The Battle of The Blue

The Battle of The Blue
Rebel forces charge the Topeka Battery at Mockbee farm, original painting by Benjamin Mileham

Thursday, September 15, 2011

October 26th, 1864; Fleeing Towards the Ozark Hills

   Early on the morning of Wednesday, October 26th the weary and demoralized Confederate Army broke camp and headed toward the southeast and the Ozark Hills of Missouri.  It was here that General Price hoped to elude the pursuing Union Cavalry and continue his escape on to Arkansas and regroup his shattered force, which had shrunk to just a few thousand men.  Most of the dismounted Rebels were given permission to scatter and save themselves as General Price now devoted his full attention to retreat - he destroyed nearly all of his wagons and artillery ammunition and abandoned or killed his unserviceable animals. Unencumbered by the weight of the wagon train, Price's Army was now making very quick time in the pre-dawn hours as it headed for the town of Carthage, Missouri.
  Unfortunately for the prisoners from the 2nd Kansas Militia this "double-quick" march was straining many of them to the breaking point.  The Rebel Provost Guard that had protected them from the depredations of Border Guerrillas during their imprisonment was now running them to death.  Not only was it the prisoners who suffered but many of their captors were in extremely poor condition themselves. (The difference being that the Rebels were on horseback.)  During the march General Shelby rode back beside the prisoners at intervals and attempted to encourage them: "Gentlemen, you will be paroled just as soon as I can possibly attend to it." On other occasions he was heard to say, "Gentlemen, I am doing the best I can, you are getting just as good fare as my men are."  For the many prisoners who were near the end of their endurance though, such demonstrations were just another false hope, a mirage in the desert of their nightmare.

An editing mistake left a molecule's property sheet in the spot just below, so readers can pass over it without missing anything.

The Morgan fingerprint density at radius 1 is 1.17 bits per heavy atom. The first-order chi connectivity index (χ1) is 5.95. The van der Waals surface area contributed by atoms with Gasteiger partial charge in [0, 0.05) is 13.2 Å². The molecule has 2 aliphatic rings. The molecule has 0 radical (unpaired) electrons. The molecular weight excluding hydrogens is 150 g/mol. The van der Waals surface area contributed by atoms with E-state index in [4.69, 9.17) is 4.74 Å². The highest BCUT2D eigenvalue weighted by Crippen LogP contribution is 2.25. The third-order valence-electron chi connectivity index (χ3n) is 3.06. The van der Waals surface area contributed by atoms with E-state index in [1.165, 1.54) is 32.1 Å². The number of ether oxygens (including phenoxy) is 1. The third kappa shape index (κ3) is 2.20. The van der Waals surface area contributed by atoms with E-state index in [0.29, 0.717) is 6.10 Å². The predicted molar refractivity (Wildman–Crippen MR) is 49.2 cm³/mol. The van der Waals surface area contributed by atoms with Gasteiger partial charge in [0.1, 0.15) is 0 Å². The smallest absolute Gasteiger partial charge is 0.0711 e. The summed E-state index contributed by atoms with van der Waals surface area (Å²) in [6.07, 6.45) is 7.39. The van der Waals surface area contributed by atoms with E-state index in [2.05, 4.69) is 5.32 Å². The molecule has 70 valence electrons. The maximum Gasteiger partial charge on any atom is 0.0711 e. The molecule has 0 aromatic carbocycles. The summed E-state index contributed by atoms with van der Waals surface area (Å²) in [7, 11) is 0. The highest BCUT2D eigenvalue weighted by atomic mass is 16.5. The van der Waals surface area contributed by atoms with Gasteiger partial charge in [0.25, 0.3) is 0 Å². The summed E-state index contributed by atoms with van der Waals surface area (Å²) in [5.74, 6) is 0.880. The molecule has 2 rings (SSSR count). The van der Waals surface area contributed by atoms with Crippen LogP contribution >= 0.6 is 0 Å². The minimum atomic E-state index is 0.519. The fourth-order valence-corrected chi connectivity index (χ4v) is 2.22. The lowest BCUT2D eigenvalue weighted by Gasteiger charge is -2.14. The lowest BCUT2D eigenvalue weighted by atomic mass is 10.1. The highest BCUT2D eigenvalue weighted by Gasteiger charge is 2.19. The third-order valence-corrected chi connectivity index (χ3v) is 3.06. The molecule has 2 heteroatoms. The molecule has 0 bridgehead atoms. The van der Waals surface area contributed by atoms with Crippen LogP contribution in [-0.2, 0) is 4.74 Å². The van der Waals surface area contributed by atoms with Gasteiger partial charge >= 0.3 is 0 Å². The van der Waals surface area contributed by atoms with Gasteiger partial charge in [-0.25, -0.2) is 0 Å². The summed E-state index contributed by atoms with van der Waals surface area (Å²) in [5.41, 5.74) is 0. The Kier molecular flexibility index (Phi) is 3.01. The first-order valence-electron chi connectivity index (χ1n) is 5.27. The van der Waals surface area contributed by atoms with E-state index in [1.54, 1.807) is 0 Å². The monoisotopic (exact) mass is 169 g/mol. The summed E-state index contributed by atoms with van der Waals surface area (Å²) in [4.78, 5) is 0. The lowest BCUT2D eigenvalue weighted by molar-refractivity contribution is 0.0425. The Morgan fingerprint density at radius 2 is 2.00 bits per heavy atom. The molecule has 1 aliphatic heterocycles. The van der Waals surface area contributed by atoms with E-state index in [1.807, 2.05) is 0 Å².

As the morning became noon, the rapid pace of the retreat continued and the only relief for the prisoners were the infrequent rest stops where the men would lay and hug the earth as if trying to escape into it.  At one of these stops a small incident occurred near a dry creek bed that illustrates man's natural tendency toward humanity, even in the most dire of circumstances.  The men were dying from the lack of water and food but Levi Williams of Topeka Battery found the shinbone of a cow to which there was a small amount of sinew still attached.  Levi was in a wretched state but he realized that he was in far better condition than most of his fellow unfortunates.  Knowing that they will be soon forced to march again, he quickly stripped as much of the sinew as he could from the bone and placed it in his mouth, where he used what little saliva he had to soften the tissue and render it eatable.  Looking to his neighbor next to him on the stream bank, he removed the bit of gristle from his mouth and placed it into the dying mans', who mechanically swallowed it.  Rather than eliciting a barbaric reaction when confronting death, the prisoners were softened in the face of it, in spite of their suffering.  They had accepted their impending deaths and now only hoped to comfort their brothers until the end came.  They had lived in Shawnee County with their neighbors during better times and now were prepared to die with them.  But first they would have to endure another night sleeping out in the open wasteland of the Ozark Prairie.

No comments:

Post a Comment